7. As a potential FM advertiser, this issue makes me wonder where FM’s allegiances lie – do they lie with the big advertiser, where they get the access to pitch these kinds of “conversations”? Does FM serve the smaller advertisers differently…?

  8. It makes me really sad to see that unlike Om, so many readers seem to honestly believe ethics are irrelevant when it comes to doing business and making money.

    Whatever your position may be, so many people pretending there is no ethically question at all an making money justifies everything is just plain frightening.

  9. Julia,

    thanks for your comments and thoughts. I use a thinkpad for at least two days a week – though mostly it is on the weekends. Ever since they released IE 7, I have little issue with IE because now I don’t worry about the security holes as much. But point well taken – I will split my time between the two platforms.

  10. Julia Shazzi

    Bloggers should be representing the user population. I think bloggers who are on Firefox and Mac switch to platforms that are more representative of the population.

    Microsoft is just another company. Every one of them tries tactics as these.

    Om brings Ethics to publishing. Wish to see him bringing in true representation of the user population.

  11. The most funny fact to me is that I nearly never had to see this campaign, because I always have Firefox’ AdBlock on. Only on my mobile phone there is no such plugin. And that’s where I was sometimes irritated by Om’s quotes.

    Maybe we just need better crap filters. Does anybody know a solution for Nokia E61? ;)

  12. wotta riot ! microsoft is suddenly “people ready”. did someone suddenly unplug The Matrix ? are they admitting they’ve had us acting like robots for all of these years ?

    100% agreed that this is marketing fluff and a sad reflection on the hard work done by microsoft engineering. It is like marketeers hailing “revolutions” every other week as if appealing to Che’s ghost for endorsement.

    This is what we get for living in an era dominated by ironic sloganeering such as “no child left behind” and “fair and balanced news” i guess.

  13. Jeff K.

    Om, please stop apologizing profusely. You’re giving competitors and detractors to your site (who have their own agendas and biases) like Dan Farber of ZDNet free play to criticize your business decisions. No doubt Dan is honest in his feedback but he’s speaking through an old-school, corporate editorial lens that is CNET. On the other hand, you have tens of thousands of loyal readers who will be behind you no matter what stance you take. Please keep that in mind along with your personal goals for GigaOm.

  14. Om, way to go :). I admire your decision and appreciate your blog entry on the topic.

    On a different note: why hasn’t anyone even touched upon the fact that the whole “PeopleReady” thing is — in itself — laughably embarrassing? I mean, seriously, who comes up with crap like this? PR / Marketing people get paid for this brilliance?!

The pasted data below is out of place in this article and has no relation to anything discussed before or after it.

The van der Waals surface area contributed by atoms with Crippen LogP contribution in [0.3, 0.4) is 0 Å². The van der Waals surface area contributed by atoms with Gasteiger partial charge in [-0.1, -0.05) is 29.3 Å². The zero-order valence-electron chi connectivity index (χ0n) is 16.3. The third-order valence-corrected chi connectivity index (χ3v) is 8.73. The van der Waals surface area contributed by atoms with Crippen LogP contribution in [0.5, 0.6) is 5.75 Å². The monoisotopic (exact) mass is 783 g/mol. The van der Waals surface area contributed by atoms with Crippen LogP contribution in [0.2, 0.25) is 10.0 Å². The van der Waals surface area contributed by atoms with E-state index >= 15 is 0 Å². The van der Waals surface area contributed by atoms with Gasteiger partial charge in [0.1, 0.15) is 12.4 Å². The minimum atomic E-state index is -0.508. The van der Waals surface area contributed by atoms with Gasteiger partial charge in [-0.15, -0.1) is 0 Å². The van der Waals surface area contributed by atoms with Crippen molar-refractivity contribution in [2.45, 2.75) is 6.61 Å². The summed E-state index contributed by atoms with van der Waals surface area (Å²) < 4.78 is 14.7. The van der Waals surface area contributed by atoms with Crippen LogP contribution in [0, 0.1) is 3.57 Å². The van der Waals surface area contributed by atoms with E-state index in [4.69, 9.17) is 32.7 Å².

Perhaps if Microsoft let its many fine programs (e.g., OneNote) speak for themselves and spent less time/money coming up with vapid slogans (“Where Do You Want To Go Today?” and “PeopleReady” and so on), the company’d get more respect.

    Lastly, I’m both amused and annoyed that Arrington just doesn’t get it. Yes, Valleywag is a P.O.S. entity… one step lower than the National Enquirer in both class and substance. But that doesn’t mean that — perhaps completely by accident — Nick didn’t actually hit upon a real issue.

    The principle here is unambiguously simple: Own your words. Either you stand behind what you write (no matter whether it’s ad copy or whatever) or you don’t. People judge you by your words, as well they should. If you don’t give a whit about “PeopleReady” whatsits or, worse yet, are embarrassed about the whole cheesy thing, then run away. I mean, seriously, does Arrington REALLY need the money?! Can’t someone of that stature save his words and reputation for something he truly believes in and respects or even feels passionate about?

  15. Om has reacted the best of any of these clowns. Om truly gets it, because he is a journalist.

    I’m done with Techcrunch – they aren’t good anymore. They’re not indepedent and they don’t get it. They can’t pretend to be journalists if they aren’t.

  16. Even from the standpoint of “this blog is a business”, it’s incumbent upon om to cater to his audience. A good chunk of it would have been pretty pissed off, perhaps alienated for good, without this kind of statement from Om. So Om’s options were limited, for purely business reasons even if not ethical ones, contrary to the comments of those so hungry to “monetize” that they’d let Frito-Lay underwrite About.com’s nutrition guide.

    The blogosphere is like Linux – you can add unique value and profit, but just realize everyone in the world can play, you have to give most of your work away, and you must not corrupt the code or you won’t be compatible with anyone else anymore.